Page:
TLC has canceled "Here Comes Honey Boo Boo" today as a result of the family's mother, June Shannon, dating a convicted sex offender. The reaction to this news has been a mix of disdain, condescension, vitriol, and ironic humor, much like general responses to the show itself. People love to hate and love to love Honey Boo Boo and her family. This week's story and the show's cancellation simply mark a high point in our culture's distorted fascination with a particular kind of reality television. I call it "Class Porn," and it has two distinct but related genres.
The first genre is that to which "Here Comes Honey Boo Boo" belongs. I call this genre "Poverty Porn." These shows represent the sense of humor that is unique to our cultural moment. Popular humor (especially in online contexts) has become deeply ironic. The trend of "hate-watching" shows demonstrates the complicated relationship Americans (especially young Americans) have with their entertainment media.
More than this, however, Honey Boo Boo and her family provide a mental salve for the deep economic inequalities in American society by offering poverty as a spectacle. They reinforce our stereotypes about class, reassuring us of the moral superiority that comes from a privileged economic position. "Here Comes Honey Boo Boo" obscures the complicated picture of American poverty by exploiting its subjects for a national audience. We consume it with little regard for the exploitation of individuals who create the spectacle for us, and absolve ourselves from the moral complicity in the systems which create vast inequality and the diminishing of human dignity.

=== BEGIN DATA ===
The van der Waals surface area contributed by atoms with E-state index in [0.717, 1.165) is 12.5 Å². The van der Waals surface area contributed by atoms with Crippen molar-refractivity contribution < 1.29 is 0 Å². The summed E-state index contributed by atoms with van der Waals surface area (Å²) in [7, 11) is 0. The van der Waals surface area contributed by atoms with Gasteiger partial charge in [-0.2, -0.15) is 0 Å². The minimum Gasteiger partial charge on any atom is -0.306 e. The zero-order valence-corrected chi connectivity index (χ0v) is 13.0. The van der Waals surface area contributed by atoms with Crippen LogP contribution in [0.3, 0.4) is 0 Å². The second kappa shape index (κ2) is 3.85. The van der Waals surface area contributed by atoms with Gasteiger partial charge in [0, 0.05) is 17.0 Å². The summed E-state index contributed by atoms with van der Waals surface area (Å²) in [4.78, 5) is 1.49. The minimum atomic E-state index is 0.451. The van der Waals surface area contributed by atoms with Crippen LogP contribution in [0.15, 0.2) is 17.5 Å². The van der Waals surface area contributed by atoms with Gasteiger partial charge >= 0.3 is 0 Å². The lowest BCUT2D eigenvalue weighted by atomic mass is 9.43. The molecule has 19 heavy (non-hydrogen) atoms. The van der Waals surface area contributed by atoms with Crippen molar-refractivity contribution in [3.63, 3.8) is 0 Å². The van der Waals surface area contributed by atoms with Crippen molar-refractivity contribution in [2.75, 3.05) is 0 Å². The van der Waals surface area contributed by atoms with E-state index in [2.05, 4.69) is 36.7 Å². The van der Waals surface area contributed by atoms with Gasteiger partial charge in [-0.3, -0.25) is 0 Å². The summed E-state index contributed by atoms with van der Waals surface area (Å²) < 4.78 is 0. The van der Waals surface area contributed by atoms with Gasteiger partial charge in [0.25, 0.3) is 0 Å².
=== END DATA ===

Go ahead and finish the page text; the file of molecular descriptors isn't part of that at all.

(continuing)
The second genre is "Wealth Porn," a collection of shows featured mostly on the Bravo and E! networks. These shows focus almost exclusively on the conspicuous wealth of celebrities and would-be celebrities. Instead of engendering moral outrage at the insanity of multimillion dollar houses, faux charity galas that set the stage for nearly-scripted personal confrontations, and narcissistic personalities being praised for their net worth, these shows also function as mental salve. Once again, by holding them up as spectacle, viewing audiences are able to dissociate themselves from the moral evils of excessive wealth. These shows are watched less ironically than their Poverty Porn counterparts. Even as spectacle, the narratives of these shows suggest that such conspicuous wealth is either enviable or just normal. Once again, all involved in creating these spectacles are not individuals with a dignity and personhood that demand more of them than rampant consumption. Instead, they become even more famous and more rich by simply being famous and rich on television, playing the part of the Rich Other whom we hold at arm's length so as not to see our own consumptive appetites reflected in their eyes. (When I ask my students who Jesus means by "the rich," they often tell me the Kardashians or the Real Housewives.)
Our television habits in this regard are exploitative and escapist. We participate in systems of injustice and have sought and consumed a diet of class spectacle in order to obscure that participation.